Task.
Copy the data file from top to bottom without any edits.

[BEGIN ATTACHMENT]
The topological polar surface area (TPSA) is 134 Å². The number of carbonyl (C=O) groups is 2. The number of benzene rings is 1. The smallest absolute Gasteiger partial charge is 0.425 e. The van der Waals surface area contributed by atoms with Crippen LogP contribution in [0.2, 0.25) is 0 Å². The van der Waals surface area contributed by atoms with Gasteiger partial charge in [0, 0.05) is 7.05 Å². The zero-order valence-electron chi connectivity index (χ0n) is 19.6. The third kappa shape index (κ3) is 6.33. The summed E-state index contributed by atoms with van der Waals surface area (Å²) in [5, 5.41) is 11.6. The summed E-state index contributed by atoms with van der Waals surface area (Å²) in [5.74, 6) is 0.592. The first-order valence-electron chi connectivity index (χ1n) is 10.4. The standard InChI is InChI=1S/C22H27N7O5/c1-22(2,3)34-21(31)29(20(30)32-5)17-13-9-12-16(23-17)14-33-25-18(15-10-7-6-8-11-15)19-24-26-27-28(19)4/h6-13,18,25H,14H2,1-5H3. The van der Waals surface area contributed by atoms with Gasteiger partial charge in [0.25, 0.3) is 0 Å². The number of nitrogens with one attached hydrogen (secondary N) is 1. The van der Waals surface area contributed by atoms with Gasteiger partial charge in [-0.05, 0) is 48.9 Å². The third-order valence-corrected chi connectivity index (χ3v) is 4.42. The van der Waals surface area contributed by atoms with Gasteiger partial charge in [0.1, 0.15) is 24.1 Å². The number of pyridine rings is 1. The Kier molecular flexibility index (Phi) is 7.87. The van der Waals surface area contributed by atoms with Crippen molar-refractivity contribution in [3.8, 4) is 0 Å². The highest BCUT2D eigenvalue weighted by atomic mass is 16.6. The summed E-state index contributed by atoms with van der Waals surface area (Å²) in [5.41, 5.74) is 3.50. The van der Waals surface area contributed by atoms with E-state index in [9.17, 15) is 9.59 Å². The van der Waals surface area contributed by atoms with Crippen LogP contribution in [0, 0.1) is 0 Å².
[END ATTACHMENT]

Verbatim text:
The topological polar surface area (TPSA) is 134 Å². The number of carbonyl (C=O) groups is 2. The number of benzene rings is 1. The smallest absolute Gasteiger partial charge is 0.425 e. The van der Waals surface area contributed by atoms with Crippen LogP contribution in [0.2, 0.25) is 0 Å². The van der Waals surface area contributed by atoms with Gasteiger partial charge in [0, 0.05) is 7.05 Å². The zero-order valence-electron chi connectivity index (χ0n) is 19.6. The third kappa shape index (κ3) is 6.33. The summed E-state index contributed by atoms with van der Waals surface area (Å²) in [5, 5.41) is 11.6. The summed E-state index contributed by atoms with van der Waals surface area (Å²) in [5.74, 6) is 0.592. The first-order valence-electron chi connectivity index (χ1n) is 10.4. The standard InChI is InChI=1S/C22H27N7O5/c1-22(2,3)34-21(31)29(20(30)32-5)17-13-9-12-16(23-17)14-33-25-18(15-10-7-6-8-11-15)19-24-26-27-28(19)4/h6-13,18,25H,14H2,1-5H3. The van der Waals surface area contributed by atoms with Gasteiger partial charge in [0.25, 0.3) is 0 Å². The number of nitrogens with one attached hydrogen (secondary N) is 1. The van der Waals surface area contributed by atoms with Gasteiger partial charge in [-0.05, 0) is 48.9 Å². The third-order valence-corrected chi connectivity index (χ3v) is 4.42. The van der Waals surface area contributed by atoms with Gasteiger partial charge in [0.1, 0.15) is 24.1 Å². The number of pyridine rings is 1. The Kier molecular flexibility index (Phi) is 7.87. The van der Waals surface area contributed by atoms with Crippen molar-refractivity contribution in [3.8, 4) is 0 Å². The highest BCUT2D eigenvalue weighted by atomic mass is 16.6. The summed E-state index contributed by atoms with van der Waals surface area (Å²) in [5.41, 5.74) is 3.50. The van der Waals surface area contributed by atoms with E-state index in [9.17, 15) is 9.59 Å². The van der Waals surface area contributed by atoms with Crippen LogP contribution in [0, 0.1) is 0 Å².